Review of the Month: Severance

Hi! Content warning 🙂 COVID-19 is hard. This novel is about a similar pandemic. Please move forward with care, if you so choose!

I read this novel and kept stopping, refreshing CNN, and wondering how far off we actually are. Severance is a hard read, because it’s eerily familiar to what’s going on with COVID-19. (You know, minus the part where it’s the total end of the world and only a literal handful of people survive.)

Image via Goodreads.

Severance brings us to New York City after a crushing plague wipes out what feels like the whole world. Totally alone in the city, Candace Chen realizes the only way to survive is to find others like her. She brings with her a secret that she knows will be used against her. Call it what you will: satire, sci-fi, mystery. You’ll be left head scratching until the very end.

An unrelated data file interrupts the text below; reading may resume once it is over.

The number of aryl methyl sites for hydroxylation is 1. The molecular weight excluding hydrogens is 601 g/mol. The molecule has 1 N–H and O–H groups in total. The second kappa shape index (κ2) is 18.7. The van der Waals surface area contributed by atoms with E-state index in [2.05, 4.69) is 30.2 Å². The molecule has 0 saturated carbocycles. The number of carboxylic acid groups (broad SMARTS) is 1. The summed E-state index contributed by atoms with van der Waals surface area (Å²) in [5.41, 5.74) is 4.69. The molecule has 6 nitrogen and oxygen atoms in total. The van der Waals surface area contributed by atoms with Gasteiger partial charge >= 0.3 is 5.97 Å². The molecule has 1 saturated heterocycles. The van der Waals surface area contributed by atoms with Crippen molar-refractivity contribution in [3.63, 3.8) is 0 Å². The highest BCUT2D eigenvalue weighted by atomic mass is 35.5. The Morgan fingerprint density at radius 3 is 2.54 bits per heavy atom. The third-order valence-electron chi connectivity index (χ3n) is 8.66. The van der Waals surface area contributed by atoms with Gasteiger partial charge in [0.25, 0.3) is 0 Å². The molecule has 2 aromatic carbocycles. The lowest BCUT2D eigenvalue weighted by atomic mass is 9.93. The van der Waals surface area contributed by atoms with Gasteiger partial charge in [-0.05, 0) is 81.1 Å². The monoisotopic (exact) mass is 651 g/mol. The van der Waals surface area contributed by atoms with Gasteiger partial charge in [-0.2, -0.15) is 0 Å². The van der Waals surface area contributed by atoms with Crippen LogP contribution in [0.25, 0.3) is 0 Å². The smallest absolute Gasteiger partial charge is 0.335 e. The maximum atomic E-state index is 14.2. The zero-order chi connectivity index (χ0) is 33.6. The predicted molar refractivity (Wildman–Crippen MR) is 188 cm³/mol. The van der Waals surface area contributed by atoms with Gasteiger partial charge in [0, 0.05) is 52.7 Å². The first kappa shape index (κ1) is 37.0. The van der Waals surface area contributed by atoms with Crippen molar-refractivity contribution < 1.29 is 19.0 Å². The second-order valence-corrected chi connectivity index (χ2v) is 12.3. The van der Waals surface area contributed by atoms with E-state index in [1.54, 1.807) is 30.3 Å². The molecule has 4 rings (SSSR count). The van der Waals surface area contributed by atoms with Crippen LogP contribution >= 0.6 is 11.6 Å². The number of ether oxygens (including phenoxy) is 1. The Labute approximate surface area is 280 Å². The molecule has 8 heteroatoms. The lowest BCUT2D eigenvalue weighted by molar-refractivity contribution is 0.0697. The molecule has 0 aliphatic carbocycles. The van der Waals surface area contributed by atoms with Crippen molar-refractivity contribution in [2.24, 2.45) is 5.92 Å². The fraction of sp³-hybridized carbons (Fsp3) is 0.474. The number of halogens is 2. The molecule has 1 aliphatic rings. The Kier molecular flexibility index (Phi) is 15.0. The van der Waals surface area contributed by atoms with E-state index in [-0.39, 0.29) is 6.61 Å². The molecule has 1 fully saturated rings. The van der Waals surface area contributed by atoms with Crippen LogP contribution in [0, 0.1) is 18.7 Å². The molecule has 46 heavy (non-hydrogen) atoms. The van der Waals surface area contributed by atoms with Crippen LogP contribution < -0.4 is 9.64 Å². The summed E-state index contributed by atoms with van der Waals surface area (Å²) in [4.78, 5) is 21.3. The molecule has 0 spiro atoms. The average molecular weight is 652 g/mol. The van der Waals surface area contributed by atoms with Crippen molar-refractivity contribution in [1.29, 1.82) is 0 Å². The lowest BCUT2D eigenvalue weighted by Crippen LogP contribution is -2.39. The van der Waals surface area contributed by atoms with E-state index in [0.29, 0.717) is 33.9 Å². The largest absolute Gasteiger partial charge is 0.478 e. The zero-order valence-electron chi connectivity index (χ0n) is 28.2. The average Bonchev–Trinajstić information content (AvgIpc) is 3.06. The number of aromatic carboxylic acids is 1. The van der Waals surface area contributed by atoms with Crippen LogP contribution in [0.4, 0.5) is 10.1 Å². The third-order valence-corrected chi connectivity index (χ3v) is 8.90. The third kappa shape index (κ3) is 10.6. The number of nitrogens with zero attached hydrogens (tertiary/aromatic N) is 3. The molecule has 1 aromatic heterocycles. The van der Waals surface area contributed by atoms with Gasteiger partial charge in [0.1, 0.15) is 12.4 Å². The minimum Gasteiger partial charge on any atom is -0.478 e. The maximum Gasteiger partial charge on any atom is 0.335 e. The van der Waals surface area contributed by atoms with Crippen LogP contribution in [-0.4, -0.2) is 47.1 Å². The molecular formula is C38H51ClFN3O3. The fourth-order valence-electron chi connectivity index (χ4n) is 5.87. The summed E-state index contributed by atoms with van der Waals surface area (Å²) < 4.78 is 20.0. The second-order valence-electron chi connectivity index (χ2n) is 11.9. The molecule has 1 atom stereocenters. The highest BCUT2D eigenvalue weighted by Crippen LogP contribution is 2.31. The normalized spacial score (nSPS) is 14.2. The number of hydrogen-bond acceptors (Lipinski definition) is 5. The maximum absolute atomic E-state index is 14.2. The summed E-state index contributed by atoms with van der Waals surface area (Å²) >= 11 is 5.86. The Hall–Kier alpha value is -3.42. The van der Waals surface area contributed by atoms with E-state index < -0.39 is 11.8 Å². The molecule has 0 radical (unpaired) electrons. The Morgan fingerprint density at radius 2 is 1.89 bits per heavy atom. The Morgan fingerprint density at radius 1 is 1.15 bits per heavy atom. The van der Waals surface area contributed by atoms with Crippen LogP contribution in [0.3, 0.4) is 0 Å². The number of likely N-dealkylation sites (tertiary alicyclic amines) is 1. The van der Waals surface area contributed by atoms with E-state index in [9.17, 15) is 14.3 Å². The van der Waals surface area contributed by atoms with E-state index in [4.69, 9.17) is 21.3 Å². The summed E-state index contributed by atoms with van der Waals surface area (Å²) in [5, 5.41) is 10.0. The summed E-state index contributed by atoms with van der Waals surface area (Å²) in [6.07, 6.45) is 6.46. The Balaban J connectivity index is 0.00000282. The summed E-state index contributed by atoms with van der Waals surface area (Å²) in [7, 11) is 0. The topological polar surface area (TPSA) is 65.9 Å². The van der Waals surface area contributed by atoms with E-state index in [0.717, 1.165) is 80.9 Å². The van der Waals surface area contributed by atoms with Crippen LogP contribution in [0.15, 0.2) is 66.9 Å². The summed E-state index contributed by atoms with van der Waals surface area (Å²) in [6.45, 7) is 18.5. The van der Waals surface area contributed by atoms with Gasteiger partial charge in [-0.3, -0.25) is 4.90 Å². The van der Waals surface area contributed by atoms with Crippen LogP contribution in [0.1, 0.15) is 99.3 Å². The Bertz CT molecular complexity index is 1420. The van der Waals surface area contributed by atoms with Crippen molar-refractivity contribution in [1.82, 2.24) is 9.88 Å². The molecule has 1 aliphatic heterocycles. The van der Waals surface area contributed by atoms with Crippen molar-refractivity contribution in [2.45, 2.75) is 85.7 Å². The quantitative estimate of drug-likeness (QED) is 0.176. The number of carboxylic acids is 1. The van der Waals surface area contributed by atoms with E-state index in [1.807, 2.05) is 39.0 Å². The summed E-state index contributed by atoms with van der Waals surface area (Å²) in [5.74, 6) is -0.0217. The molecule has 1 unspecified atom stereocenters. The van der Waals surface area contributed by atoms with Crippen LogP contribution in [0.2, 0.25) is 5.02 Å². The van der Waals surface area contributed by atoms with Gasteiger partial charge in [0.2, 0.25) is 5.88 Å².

Ling Ma has an excellent voice for this dystopian sort of novel. It’s gloomy, but not pessimistic. A bit dreary, but not boring. The story is a bit slow, toggling back and forth between Candace’s current situation with the other survivors and her past leading up to the pandemic. Severance is an easy read at face value, but dig in a little more and you’ll discover it’s even more of a gem than you initially realized.

Rarely do I find myself so hooked into a story with a main character so totally unlike myself. Candace is committed to her job to a fault, a representation of Ma’s commentary on the millennial generation. It is not a “zombie apocalypse” novel that typically comes with a novel about an epidemic. It’s a commentary on how we are already zombies, just too ignorant to realize it.

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